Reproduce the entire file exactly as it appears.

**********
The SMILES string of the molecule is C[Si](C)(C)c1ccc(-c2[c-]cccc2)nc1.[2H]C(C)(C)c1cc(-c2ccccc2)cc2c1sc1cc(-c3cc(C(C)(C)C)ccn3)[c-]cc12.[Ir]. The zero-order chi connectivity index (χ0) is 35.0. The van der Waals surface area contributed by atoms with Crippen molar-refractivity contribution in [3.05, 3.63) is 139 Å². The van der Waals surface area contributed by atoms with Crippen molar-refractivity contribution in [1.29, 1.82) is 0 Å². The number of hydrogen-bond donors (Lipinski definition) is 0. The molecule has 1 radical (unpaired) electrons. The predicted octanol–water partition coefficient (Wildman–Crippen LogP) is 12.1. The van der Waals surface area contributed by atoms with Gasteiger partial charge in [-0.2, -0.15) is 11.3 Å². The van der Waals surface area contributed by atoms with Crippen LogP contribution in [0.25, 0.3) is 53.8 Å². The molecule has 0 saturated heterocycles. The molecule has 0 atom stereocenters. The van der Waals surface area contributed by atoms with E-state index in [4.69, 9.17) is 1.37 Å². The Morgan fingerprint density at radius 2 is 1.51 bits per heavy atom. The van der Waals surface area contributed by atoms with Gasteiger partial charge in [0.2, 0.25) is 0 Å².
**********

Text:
The SMILES string of the molecule is C[Si](C)(C)c1ccc(-c2[c-]cccc2)nc1.[2H]C(C)(C)c1cc(-c2ccccc2)cc2c1sc1cc(-c3cc(C(C)(C)C)ccn3)[c-]cc12.[Ir]. The zero-order chi connectivity index (χ0) is 35.0. The van der Waals surface area contributed by atoms with Crippen molar-refractivity contribution in [3.05, 3.63) is 139 Å². The van der Waals surface area contributed by atoms with Crippen molar-refractivity contribution in [1.29, 1.82) is 0 Å². The number of hydrogen-bond donors (Lipinski definition) is 0. The molecule has 1 radical (unpaired) electrons. The predicted octanol–water partition coefficient (Wildman–Crippen LogP) is 12.1. The van der Waals surface area contributed by atoms with Gasteiger partial charge in [-0.2, -0.15) is 11.3 Å². The van der Waals surface area contributed by atoms with Crippen LogP contribution in [0.25, 0.3) is 53.8 Å². The molecule has 0 saturated heterocycles. The molecule has 0 atom stereocenters. The van der Waals surface area contributed by atoms with E-state index in [4.69, 9.17) is 1.37 Å². The Morgan fingerprint density at radius 2 is 1.51 bits per heavy atom. The van der Waals surface area contributed by atoms with Gasteiger partial charge in [0.2, 0.25) is 0 Å².